by Dagmara Genda, studio photos by Ryan Molnar // Apr. 14, 2023
When, during our studio visit, Nadine Fecht asks “how can we co-exist together?” she speaks to the tension between the multitude and the individual, an internal perspective as opposed to the one projected from the outside. It’s the same question that guided ruangrupa in their curation of documenta fifteen last year but, in Fecht’s work, it is not a practical problem to be solved as much as an existential state with which one grapples. This is why she uses it as a formal device. With its combination of writing, large format drawings and what can only be described as rote, exhaustive labour, Fecht’s work embodies the struggle of situating oneself between intersecting definitions, mainly between socio-political and personal ones. On an aesthetic and philosophical level, she explores the boundaries of the individual, their responsibilities and the possibility of dissolving into a larger, unwieldy whole.
What Fecht has called a “Nichtzurruhekommen”—that is, an expectant state of nebulous tension—reverberates through the room. It is caused by the sound of burning fuses that the artist plays quietly, as a sort of softly hissing soundtrack to our studio visit. In a process evocative of Cai Guo Qiang, the artist lit different types of fuses, some slow burning and others explosively crackling, on pieces of paper to create large-scale drawings from burn marks and ash. Over two meter tall filigree drawings from the in-process series ‘Multitude (Die Vielen als Viele)’ hang on the wall. They are made with ballpoint pen, or more exactly, about 2400 multi-coloured ballpoint pens that have been assembled on and dragged across the paper to create a staticky cloud of scratchy marks. The lines, reminiscent of the wear and tear of a well-used surface—maybe a cutting board or a very old table—are a visual reflection of the seething video documentation in the background. Together with the sound, they give an anxious edge to this otherwise silent, grey Saturday morning.
Outside the artist’s studio window flows the Spree, with red construction cranes perched in the construction site on the other side. “They have been there since I moved in 13 years ago,” says Fecht. Behind them stands a near impenetrable wall of mass-produced apartment blocks with small, deeply set, square windows. Their pastel yellow, beige and purple facades, perhaps intended to add a splash of freshness to their repetitive, blocky architecture, effortlessly blend into the monotone of the Berlin sky. On the concrete bank of the river someone has written “ICH LIEBE DICH” in huge, white, block letters. Fecht usually closes the blinds when she works: “The view is too romantic.”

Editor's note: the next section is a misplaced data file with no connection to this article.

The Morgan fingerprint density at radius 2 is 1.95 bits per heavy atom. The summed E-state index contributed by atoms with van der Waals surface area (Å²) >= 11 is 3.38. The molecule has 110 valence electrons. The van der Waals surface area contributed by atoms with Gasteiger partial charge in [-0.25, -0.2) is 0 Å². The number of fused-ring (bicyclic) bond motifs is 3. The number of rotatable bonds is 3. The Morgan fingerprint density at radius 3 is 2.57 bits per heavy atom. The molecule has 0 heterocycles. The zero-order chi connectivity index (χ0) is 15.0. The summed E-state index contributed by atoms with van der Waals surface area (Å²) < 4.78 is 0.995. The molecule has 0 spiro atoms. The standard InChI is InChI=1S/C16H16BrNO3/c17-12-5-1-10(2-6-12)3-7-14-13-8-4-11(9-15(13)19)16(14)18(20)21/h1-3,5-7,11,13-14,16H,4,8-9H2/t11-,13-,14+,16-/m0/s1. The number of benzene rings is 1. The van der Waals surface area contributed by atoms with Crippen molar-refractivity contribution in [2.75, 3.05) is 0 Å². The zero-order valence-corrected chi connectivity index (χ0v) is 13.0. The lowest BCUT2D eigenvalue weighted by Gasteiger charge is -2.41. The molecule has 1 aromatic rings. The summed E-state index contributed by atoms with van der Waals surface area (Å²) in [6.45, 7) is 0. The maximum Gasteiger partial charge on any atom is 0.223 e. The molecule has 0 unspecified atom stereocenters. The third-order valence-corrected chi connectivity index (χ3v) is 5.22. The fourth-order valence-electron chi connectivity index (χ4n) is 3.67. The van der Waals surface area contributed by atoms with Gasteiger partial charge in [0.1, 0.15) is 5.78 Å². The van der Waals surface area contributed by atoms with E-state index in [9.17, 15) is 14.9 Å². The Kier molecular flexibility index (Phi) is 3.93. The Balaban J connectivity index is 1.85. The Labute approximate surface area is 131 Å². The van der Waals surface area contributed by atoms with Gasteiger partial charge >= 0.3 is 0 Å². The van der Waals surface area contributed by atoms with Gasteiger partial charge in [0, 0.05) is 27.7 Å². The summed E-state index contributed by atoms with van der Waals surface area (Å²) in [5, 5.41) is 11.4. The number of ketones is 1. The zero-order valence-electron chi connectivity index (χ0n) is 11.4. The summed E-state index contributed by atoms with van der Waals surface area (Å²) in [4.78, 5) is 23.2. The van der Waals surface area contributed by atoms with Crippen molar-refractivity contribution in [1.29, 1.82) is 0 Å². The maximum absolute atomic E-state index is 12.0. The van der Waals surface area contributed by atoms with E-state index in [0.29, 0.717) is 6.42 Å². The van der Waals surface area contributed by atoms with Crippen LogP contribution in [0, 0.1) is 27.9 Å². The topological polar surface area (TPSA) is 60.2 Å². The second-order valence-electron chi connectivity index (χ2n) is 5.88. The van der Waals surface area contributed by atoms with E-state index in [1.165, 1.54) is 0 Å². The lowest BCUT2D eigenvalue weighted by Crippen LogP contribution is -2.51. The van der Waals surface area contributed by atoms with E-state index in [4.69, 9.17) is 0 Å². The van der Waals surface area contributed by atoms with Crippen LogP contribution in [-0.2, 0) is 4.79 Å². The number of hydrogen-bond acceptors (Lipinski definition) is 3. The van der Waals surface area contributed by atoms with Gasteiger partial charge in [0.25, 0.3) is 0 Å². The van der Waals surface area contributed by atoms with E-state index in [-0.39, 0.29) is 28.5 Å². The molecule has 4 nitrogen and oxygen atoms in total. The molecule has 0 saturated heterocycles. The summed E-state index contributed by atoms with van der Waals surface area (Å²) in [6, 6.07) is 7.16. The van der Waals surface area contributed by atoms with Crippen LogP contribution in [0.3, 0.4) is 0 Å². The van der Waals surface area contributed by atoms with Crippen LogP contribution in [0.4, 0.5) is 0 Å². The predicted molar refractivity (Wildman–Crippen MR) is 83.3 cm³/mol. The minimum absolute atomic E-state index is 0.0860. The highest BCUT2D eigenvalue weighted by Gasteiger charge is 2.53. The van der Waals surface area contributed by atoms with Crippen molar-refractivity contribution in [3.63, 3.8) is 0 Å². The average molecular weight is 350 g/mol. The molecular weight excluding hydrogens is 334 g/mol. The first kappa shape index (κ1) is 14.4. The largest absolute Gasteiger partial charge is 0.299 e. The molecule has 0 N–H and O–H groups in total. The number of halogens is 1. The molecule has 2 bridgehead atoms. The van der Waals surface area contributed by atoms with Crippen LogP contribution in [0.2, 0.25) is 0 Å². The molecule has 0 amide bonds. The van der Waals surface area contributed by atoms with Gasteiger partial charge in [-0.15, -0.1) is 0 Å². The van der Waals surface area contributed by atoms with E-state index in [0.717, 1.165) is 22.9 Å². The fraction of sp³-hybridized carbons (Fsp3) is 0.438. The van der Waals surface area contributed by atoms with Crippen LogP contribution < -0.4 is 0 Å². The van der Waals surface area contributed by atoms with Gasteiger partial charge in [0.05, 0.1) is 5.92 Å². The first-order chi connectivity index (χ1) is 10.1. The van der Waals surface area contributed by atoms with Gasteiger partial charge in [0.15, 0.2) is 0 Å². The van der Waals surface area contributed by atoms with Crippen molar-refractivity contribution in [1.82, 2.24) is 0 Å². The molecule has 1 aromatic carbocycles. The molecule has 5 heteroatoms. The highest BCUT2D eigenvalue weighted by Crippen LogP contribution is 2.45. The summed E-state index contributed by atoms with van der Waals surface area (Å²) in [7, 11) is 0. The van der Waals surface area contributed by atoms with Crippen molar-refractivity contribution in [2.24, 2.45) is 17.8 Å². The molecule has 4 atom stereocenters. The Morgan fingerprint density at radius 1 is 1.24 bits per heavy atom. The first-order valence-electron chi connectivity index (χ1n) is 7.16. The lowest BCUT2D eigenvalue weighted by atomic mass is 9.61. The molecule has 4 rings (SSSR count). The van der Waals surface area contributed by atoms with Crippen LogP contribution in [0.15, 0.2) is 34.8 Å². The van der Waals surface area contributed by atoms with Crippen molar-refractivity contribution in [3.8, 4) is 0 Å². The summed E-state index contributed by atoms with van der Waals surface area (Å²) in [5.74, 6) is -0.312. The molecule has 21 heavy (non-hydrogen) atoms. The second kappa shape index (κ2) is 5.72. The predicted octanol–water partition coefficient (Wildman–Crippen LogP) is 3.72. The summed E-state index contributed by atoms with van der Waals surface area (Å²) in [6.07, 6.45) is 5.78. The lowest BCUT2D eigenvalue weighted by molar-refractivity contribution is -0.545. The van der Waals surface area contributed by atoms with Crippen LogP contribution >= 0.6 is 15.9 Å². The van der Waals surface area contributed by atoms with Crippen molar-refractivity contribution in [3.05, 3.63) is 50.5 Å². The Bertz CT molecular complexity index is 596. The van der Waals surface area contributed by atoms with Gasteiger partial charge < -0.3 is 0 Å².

This typical east Bloc melancholia, for which Berlin has become known and perhaps somewhat fetishised, is, like everything else in the city, becoming gentrified. The new airport, which took a grand total of 14 years to build, is slowly changing this remote and, until recently, undesirable part of the city. The neighbouring Hochschule für Technik and Wirtschaft will be expanding their student accommodations by building on the parking lot between the yellow brick warehouses that have housed artist studios for many years. The warehouses themselves will become commercial spaces or perhaps luxury lofts. The story repeats itself with exhausting frequency in this city. How do we co-exist together when the city is bent on lucrative expansion? Who gets squeezed out of the increasingly narrow vision of a colourful, privately owned future?
Class inflects Fecht’s practice, weaves its way through the material and content, but does not necessarily form the raison d’être for the work. Her practice consists predominantly of drawing, which can start out as an intuitive exploration of materials that accretes with meaning over the years. The relationship between form and content, notes Fecht, is one of mutual sustainability—both reinforce each other in a relationship that is as much material as metaphorical. Fire is used in a series of work entitled ‘EIGENTUM’ (2020-) (meaning property, ownership or more generally, assets) both as a warning and a threat. The first part of ‘Social Fabric’—a 120 x 85 cm screen print consisting of three layers—is displayed on one wall. The image overlays the respectively blue, (Ferrari) red and white words—SUBALTERNE, ELITE and BOURGEOISIE—atop each other in layers. It is planned as a pattern to be repeated on fabric and stretched across a wall. Both pieces are punctured by holes—visual openings in the layers of ‘Social Fabric’ and literal openings in the paper burned through with fire. “The gap,” says Fecht, “is where the potential for change lies.”